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Russian bombers use Iranian air base to strike Syrian targets, signaling closer cooperation

Posted by Tip Staff - August 17, 2016


Russian bombers flew from an Iranian air base to strike targets across Syria on Tuesday—a clear escalation of Russian-Iranian collaboration. The two have been working together to keep Syrian President Bashar al-Assad in power since September. Russia has indiscriminately bombed civilian targets and moderate opposition forces supported by the U.S., while Iran, along with its proxy Hezbollah, has been directing military campaigns on the ground. The strike on Tuesday proved no different, as Russia attacked both terrorist targets and moderates.
Russia’s use of the Hamedan air base, 175 miles southwest of Tehran, is particularly notable given that Iran has long banned foreign militaries from using its territory. Russian officials claim that flying missions out of Hamedan enables heavier loads and lower costs. Iran analysts Behnam Ben Taleblu and Amir Toumaj assessed that the “latest developments indicate that Russia will rely more on Iran’s military air base to conduct sorties. It also suggests that Russia and Iran do not plan to draw down their support for the Assad regime in Syria any time soon, and that they are ready to boost bilateral military cooperation in new ways if need be.” The Associated Press’ Bradley Klapper wrote Tuesday, “If Russia is moving closer to the Assad-Iran-Hezbollah alliance, it could spell doom for Syria's besieged opposition.” State Department deputy spokesman Mark Toner called the flights “unfortunate, but not surprising or unexpected.”
It is possible that Russia has violated United Nations Security Council Resolution 2231, which enshrines the Iran nuclear deal. The resolution prohibits the supply, sale, and transfer of combat aircraft to Iran unless approved in advance by the U.N. Security Council. The U.S. State Department says such approval never took place and is assessing to see if Russia’s use of the Iranian air base constitutes a violation.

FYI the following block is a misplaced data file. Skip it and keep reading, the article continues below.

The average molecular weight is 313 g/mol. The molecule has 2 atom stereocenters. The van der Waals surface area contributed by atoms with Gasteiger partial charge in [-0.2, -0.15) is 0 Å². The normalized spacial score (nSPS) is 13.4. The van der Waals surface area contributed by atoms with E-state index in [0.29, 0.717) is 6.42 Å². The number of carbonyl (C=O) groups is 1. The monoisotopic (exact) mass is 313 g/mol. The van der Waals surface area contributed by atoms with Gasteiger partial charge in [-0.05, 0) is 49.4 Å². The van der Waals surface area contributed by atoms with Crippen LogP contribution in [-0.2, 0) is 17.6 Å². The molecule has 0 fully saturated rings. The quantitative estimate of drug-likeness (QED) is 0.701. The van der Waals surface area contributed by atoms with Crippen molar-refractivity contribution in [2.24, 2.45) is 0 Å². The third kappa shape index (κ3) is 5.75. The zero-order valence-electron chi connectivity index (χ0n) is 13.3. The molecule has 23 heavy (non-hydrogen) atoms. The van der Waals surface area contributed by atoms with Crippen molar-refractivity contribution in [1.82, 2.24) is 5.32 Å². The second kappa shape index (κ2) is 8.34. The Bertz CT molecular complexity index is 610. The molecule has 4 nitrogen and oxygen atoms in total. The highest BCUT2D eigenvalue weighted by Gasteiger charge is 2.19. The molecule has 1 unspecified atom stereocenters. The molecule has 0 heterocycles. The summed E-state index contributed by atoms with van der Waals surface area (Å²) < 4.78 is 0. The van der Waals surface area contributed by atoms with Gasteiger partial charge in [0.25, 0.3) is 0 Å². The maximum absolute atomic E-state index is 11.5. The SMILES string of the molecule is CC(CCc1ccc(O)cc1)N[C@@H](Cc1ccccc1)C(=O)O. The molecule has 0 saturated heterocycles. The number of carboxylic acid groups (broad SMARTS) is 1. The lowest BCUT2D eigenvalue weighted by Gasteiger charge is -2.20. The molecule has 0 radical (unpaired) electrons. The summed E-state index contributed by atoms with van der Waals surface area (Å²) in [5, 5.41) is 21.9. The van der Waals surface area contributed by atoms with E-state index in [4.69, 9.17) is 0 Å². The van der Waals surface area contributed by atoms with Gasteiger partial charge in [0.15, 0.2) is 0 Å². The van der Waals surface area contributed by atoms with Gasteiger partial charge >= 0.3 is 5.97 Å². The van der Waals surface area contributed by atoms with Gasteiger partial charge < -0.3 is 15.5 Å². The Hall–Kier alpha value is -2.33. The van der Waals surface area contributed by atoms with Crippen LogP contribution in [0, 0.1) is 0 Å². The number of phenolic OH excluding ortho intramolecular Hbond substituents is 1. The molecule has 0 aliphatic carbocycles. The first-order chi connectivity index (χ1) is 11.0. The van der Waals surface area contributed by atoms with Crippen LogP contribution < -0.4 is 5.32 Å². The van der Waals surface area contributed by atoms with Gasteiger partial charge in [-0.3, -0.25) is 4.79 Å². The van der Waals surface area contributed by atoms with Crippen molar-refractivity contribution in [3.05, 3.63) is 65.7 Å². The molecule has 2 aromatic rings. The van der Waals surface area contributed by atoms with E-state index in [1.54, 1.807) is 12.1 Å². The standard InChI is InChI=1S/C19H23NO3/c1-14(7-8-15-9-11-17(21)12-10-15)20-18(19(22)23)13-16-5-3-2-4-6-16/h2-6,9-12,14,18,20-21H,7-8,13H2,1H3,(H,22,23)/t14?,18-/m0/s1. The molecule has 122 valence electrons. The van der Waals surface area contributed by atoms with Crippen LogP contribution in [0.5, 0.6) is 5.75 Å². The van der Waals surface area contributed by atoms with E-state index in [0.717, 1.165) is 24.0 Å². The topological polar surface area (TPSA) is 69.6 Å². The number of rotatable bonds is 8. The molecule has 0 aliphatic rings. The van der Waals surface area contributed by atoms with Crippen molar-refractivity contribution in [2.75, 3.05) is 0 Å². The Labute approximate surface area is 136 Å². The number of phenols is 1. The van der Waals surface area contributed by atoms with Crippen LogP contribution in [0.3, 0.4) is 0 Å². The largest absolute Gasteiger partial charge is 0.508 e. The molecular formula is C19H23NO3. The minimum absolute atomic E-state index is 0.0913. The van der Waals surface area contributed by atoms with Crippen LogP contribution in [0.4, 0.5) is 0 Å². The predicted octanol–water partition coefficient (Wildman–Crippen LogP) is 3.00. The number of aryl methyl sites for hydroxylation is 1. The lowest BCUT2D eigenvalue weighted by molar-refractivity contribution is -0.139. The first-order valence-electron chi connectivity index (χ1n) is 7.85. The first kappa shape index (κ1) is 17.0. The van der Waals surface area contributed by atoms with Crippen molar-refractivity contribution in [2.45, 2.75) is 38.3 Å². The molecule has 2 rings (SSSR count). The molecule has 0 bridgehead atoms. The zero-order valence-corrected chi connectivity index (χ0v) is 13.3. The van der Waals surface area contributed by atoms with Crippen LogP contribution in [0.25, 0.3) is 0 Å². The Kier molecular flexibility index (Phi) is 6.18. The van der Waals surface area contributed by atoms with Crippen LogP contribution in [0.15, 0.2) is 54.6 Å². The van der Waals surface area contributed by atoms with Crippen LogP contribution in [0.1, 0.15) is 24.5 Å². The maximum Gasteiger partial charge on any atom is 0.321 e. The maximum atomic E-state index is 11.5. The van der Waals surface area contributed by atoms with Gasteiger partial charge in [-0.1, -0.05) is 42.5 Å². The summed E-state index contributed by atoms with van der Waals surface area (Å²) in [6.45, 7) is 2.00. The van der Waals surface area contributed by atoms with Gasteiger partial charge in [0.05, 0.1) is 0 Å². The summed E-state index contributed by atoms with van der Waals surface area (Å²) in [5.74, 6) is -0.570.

Iran has arrested an Iranian with dual citizenship over alleged ties to British intelligence, the Associated Press reported Tuesday. Prosecutor Abbas Jafari Dolatabadi identified the detained individual as “active in the economic field, related to Iran,” but gave no further details to local media except that the arrest occurred last week.The UK Foreign and Commonwealth Office issued a statement that they “are seeking information following the reported detention of a dual Iranian-British national in Iran,” but would not confirm whether the person arrested last week was British.
Iran does not recognize dual citizenship, and often deprives detainees of consular assistance. Details about the arrest of a dual citizen are usually only released weeks after the arrest, typically through media close to Iran’s Islamic Revolutionary Guard Corps (IRGC). The detainees are tried by courts run by the IRGC and are often charged with trying to overthrow the government.
Reuters reported last month that the six dual nationals arrested in recent months comprised “the highest number of Iranians with dual-nationality detained at one time in recent years to have been acknowledged.”
Many analysts believe that Iran is “seeking concessions from the West in exchange for releasing them,” the AP wrote.
Last month, Iranian authorities arrested dual American-Iranian citizen Reza “Robin” Shahini, who was visiting his ailing mother. Other detainees include Parviz Tanavoli, a prominent Iranian-Canadian sculptor, who was barred from leaving Iran last month;Nazanin Zaghari-Ratcliffe, an employee of the Thomson Reuters Foundation, who was forcibly separated from her toddler daughter as they prepared to leave Iran in April; Homa Hoodfar, a Canadian-Iranian scholar who was arrested earlier this year when she returned to Iran to see her family; Iranian-American businessman Siamak Namazi and his father, Baquer Namazi; British-Iranian businessman Kamal Foroughi; and Nizar Zakka, a Lebanese national with U.S. permanent residency. (via the Tower.org)

Acceptance into college or graduate school in the United States necessitates taking a standardized exam. Taking a standardized exam necessitates taking a prep course costing as much as $1,500. At least, it did until now. LTG Exam Prep Platform, founded by Israeli high-tech entrepreneur Elad Shoushan, offers free Android and iOS apps to help applicants prepare for standardized admissions tests with a personalized course they can do at their own pace and even on the go. The app’s adaptive algorithms identify each user’s strengths and weaknesses, offering a range of features to reinforce strengths, build confidence and gauge progress. (via Israel21c)


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